This is where I remembered the XKCD comic (https://xkcd.com/1354/). The comic repeatedly uses the following string to demonstrate a request to a remote server:


On to the next block of code:


Here, we perform another strtok(), sending in NULL as the buffer pointer, signifying we’re continuing along the string, but this time looking for a ” character as the end of token.

We strcmp() this against ” IF SO, REPLY “, which perfectly matches our xkcd cartoon. Again, if this string doesn’t match, the program sends back an error message (MALFORMED REQUEST) and bails out.

The program performs another strtok(), this time collecting all the data leading up to the ” character again. A pointer to this token string is put on the stack and we also run a strlen() across it to see how long it is.

The next call is to memcpy(), and we’re copying the tokenized string that existed between the two ” characters into a global buffer known in this binary as ‘globals’. The length we memcpy() is taken from the previous strlen.

The next call out is to strtok() again, this time we’re grabbing the string that exists leading up to the ( character. As you’ll see in the final screenshot, that string is discarded – we’re just moving along.

Final basic block:


The subsequent strtok() call reads everything up until a ) character is encountered. The call following this is to __isoc99_sscanf(), which is using our token value as input, a scanf string of ‘%d LETTERS’ as a format specifier, and a single pointer into our stack frame as the destination of integer read specified in the format string.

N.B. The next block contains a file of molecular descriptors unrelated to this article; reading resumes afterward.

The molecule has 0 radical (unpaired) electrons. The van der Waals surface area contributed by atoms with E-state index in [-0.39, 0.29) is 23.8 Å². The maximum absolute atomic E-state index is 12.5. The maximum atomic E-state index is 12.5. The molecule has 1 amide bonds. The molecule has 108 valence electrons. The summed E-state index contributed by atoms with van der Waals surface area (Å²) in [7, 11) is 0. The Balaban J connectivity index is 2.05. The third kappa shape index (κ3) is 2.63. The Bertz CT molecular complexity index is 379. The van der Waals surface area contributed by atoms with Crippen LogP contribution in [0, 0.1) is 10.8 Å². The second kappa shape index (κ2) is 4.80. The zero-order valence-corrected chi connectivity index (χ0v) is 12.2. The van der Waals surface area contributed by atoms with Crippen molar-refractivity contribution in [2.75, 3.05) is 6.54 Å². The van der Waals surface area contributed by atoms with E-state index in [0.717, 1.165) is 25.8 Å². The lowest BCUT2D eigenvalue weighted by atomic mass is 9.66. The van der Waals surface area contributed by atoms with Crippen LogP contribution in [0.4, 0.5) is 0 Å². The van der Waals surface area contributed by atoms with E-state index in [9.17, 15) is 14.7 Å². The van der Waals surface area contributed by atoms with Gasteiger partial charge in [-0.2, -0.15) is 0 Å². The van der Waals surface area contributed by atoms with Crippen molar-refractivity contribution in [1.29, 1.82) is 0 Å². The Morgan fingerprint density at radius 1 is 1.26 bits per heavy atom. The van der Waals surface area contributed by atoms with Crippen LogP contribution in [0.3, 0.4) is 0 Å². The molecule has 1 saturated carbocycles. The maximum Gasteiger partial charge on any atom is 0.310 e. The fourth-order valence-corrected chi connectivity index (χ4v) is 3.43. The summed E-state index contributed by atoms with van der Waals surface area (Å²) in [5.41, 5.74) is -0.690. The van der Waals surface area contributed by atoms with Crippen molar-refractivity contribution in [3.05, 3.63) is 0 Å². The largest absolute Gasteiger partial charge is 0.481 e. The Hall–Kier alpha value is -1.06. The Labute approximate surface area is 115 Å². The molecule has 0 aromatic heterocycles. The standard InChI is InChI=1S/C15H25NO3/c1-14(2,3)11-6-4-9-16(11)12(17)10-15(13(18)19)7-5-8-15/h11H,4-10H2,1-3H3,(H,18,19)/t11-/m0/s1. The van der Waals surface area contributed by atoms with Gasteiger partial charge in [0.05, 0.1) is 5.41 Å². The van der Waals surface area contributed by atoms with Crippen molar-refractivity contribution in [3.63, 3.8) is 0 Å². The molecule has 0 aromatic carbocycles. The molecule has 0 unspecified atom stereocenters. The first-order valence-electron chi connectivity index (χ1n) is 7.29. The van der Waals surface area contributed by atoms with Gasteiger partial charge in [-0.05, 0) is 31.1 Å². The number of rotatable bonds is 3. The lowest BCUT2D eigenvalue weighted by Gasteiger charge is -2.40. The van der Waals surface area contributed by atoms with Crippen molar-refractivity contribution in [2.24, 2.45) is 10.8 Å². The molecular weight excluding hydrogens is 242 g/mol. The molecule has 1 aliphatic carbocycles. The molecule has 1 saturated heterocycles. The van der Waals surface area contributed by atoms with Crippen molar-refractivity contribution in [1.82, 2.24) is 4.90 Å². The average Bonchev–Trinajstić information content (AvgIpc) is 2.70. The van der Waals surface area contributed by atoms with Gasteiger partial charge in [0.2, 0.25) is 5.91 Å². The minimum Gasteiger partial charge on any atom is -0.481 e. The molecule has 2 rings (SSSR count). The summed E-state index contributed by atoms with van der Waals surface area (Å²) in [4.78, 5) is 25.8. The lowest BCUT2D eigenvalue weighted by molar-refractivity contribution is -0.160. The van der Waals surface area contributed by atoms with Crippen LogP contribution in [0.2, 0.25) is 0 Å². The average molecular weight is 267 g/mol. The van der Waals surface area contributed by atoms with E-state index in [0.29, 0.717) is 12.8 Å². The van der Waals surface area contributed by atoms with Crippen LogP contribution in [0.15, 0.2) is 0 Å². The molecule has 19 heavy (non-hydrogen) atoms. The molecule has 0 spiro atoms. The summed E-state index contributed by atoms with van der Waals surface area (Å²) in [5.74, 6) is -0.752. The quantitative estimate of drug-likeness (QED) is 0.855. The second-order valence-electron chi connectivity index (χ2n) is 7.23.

Or more simply, we’re grabbing the 6 from (6 LETTERS) as per the xkcd cartoon.

Whatever number value we send in as the LETTERS variable is then used to pop a NULL into the globals buffer to terminate the string.

Finally, we run a strlen of our globals buffer. If the length we’ve specified in the LETTERS variable is equal or less than the data we put in the globals buffer, we jump to a block which calls puts() to print out the globals buffer. If we’ve put a larger value in in LETTERS than the length of the data in globals, an error message ‘NICE TRY’ is printed.

At this point I start testing against the remote hostname we were given, sending the following payloads:


Interesting. Being such a small binary mean that the answer was likely pretty straight-forward.

— Burger and whiskey break —

Ok, so in order to hit the puts() call and print out data, we need to ensure the last jump is taken, meaning that the LETTERS value we send in cannot be more than the length of the globals buffer. We control where the NULL is written into the globals buffer, so as long as there are no other NULL values, we can read as long as we want.

The problem is, the buffer has 256 bytes of bzero()’d data. But what lies beyond?

Taking a look in IDA, we see that right after the globals buffer is the ‘flag_buf’ we read in earlier. Excellent.

If we send in enough data to fill up the globals buffer so that it flows directly on to the flag buffer, then request a length via the LETTERS variable that exceeds the data we sent, we should be able to over-read. I tried it using the following python code:

#!/usr/bin/env python
import socket
import sys
s1 = socket.socket(socket.AF_INET,socket.SOCK_STREAM)
resp = s1.recv(1024)
print resp[BUFLEN:]

And sure enough:

rook:defcon_ctf tecnik$ ./xkcd.py
The flag is: bl33ding h34rt5

I jumped back on the LegitBS panel and popped it in for the win.